|Publication number||US7837056 B2|
|Application number||US 11/164,700|
|Publication date||Nov 23, 2010|
|Filing date||Dec 1, 2005|
|Priority date||Jan 9, 2004|
|Also published as||EP1956947A1, US20060201955, WO2007065131A1|
|Publication number||11164700, 164700, US 7837056 B2, US 7837056B2, US-B2-7837056, US7837056 B2, US7837056B2|
|Inventors||Robert Stribling, Samuel Clifford Crosby|
|Original Assignee||The Last Straw Llc|
|Export Citation||BiBTeX, EndNote, RefMan|
|Patent Citations (24), Referenced by (6), Classifications (14), Legal Events (4)|
|External Links: USPTO, USPTO Assignment, Espacenet|
The present application is a continuation-in-part of patent application Ser. No. 10/905,550 filed Jan. 10, 2005, and claims the benefit of provisional patent application 60/534,982, filed Jan. 9, 2004.
The present invention is related to fluid flow control and more specifically leakage protection in a straw application.
Juice boxes and pouches are well known sealed drinking containers. Typically, these containers have attached a plastic sealed straw, which is removed and used to puncture and drain the liquid within. These containers are predominantly used by children, who through various means enable liquid to escape the straw during non-drinking situations. One problem associated with the straws is the forced evacuation of liquid through squeezing of the container or by vacuum related capillary action. Tipping of the container may also cause liquid spills. The present invention reduces or eliminates the unwanted draining of the container.
One problem associated with adding a valve to a drinking straw is compliance with US Safety requirements, specifically choking, especially with small children. The valve cannot be pulled or chewed off easily. However, many problems are encountered when trying to connect a soft material (e.g. silicone valve) to a firmer material (e.g. polypropylene straw). An apparatus and method is needed that is both a safe and effective way to attach dissimilar materials.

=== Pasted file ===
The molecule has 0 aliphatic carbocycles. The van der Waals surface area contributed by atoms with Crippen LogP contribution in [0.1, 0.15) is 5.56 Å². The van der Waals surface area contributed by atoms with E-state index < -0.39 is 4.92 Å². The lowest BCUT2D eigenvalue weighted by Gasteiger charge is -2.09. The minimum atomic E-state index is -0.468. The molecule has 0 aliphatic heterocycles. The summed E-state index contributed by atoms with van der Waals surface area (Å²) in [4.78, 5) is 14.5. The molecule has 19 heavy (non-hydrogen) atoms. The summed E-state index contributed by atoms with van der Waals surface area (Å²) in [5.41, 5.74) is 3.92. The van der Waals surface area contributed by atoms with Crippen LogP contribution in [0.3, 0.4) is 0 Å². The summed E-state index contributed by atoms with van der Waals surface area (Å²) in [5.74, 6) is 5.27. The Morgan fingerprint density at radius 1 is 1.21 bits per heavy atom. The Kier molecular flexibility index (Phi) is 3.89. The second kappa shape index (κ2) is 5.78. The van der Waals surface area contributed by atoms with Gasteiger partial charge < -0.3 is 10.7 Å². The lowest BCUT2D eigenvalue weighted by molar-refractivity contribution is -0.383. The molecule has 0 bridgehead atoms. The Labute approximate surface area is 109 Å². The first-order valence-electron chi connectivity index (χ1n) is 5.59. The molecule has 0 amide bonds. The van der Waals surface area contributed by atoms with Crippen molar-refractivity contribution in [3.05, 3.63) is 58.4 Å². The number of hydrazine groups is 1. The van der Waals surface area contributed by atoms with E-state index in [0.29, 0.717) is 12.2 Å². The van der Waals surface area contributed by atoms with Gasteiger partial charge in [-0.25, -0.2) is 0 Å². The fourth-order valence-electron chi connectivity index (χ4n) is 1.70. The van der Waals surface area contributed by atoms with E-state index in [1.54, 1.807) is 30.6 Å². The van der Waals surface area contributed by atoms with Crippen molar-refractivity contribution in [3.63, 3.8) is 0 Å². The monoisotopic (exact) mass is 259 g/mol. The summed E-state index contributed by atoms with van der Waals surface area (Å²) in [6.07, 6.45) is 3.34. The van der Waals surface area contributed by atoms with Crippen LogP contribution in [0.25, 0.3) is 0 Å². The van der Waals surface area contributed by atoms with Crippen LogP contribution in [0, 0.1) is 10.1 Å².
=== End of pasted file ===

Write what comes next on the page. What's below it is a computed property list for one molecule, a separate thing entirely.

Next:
Whatever the precise merits, features, and advantages of the prior art, it does not achieve or fulfill the purposes of the present invention.
The present invention uses a valve within a fluid path for leakage protection. The valve is preferably a flexible check valve such as crossbill. The flexible check valve is preferably used within a tubular section having a fluid path and is attached to the exit end of a straw. Preferably, the flexible check valve is a crossbill valve that is attached using an adapter and secured with a snap-fit arrangement. The flexible members of the valve may comprise several embodiments.
The valve comprises two or more flexible members that restrict the flow of liquid from a container during non-drinking situations. The flexible members of the valve limit pressurized flow and substantially prevent liquid from exiting while remaining normally closed. To open a valve section, external compressive force is applied (e.g., by a user's fingers or lips) which separates the flexible members allowing liquid to flow through. When external compressive force is no longer applied to the valve section, the valve returns to its normally closed position and fluid is prevented from exiting. Pressurized forces, such as liquid trying to escape through the straw when a user squeezes the drinking container, only serve to press the flexible members together with greater force.